17 June 2012

Coast Guard icebreaker gets reprieve from demolition

Senators prodded Coast Guard to reconsider demolishing Polar Sea.

SEATTLE -- The Coast Guard has postponed plans to scrap the Seattle-based icebreaker Polar Sea this year.

Coast Guard Commandant Adm. Robert Papp made the decision Thursday after meeting with Sens. Maria Cantwell of Washington and Mark Begich and Lisa Murkowski of Alaska, the senators said Friday.

"The Polar Sea's hull is still in sound condition," Cantwell said. "Postponing its scrapping allows the administration and Congress more time to consider all options for fulfilling the nation's critical icebreaking missions."

The United States needs more icebreakers in the Arctic, the Alaska senators said.

"While this may only be a six-month respite for the Polar Sea, I will use this period to work through my role on the Appropriations Committee to make America's icebreaking capacity a top priority," Murkowski said.

The 399-foot Polar Sea is 35 years old and has been out of service since an engine failure in 2010. It had been scheduled to be dry-docked on Monday for the first steps in demolition.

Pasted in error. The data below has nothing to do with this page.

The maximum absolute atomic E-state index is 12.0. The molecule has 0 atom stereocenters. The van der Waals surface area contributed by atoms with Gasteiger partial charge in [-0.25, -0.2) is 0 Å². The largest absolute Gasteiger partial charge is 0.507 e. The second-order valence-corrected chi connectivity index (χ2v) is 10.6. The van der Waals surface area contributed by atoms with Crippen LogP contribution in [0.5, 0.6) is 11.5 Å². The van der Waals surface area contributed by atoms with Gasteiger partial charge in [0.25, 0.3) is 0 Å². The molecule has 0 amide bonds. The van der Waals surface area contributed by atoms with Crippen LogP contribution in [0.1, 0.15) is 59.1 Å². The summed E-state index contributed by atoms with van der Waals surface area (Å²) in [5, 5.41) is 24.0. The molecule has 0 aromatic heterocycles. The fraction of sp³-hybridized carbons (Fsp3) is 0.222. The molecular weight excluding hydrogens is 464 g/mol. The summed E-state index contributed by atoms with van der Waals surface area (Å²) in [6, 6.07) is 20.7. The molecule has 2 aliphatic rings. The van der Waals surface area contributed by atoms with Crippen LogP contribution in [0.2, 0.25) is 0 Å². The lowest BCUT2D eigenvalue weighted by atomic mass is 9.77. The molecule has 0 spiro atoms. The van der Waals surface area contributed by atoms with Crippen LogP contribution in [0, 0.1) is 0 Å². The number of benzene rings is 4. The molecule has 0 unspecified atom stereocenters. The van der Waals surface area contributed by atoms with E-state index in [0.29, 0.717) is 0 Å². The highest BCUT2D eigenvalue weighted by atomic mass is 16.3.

Its 36-year-old sister ship, the Polar Star, has been on caretaker status since 2006 and is undergoing a $57 million upgrade. The rehabbed Polar Star is expected to return to service next year.

The United States currently has only one working icebreaker, the Healy. It was used last winter to escort a Russian tanker to Nome for an emergency fuel delivery after a fuel barge failed to arrive before the Bering Sea froze.

The Healy is a medium-duty icebreaker designed to crush ice about 5 feet thick. The Polar Sea is designed to break through ice up to 21 feet thick.

One Coast Guard study determined the agency and the Navy need six heavy duty icebreakers and four medium icebreakers, the senators said. The reduction in Arctic ice has created more opportunities for Northwest Passage trade, fishing and oil exploration, as well as more environmental and security concerns. The icebreakers also travel to Antarctica to resupply McMurdo Station.

The hull is the costliest part of an icebreaker to build, said Brian Baird, a former Washington congressman who is now vice president of Vigor Industrial, formerly Todd Shipyards, which repairs the icebreakers. Building a new icebreaker could take 10 years and cost more than $800 million, Baird told The Seattle Times.

Source: Anchorage daily News. 15 June 2012

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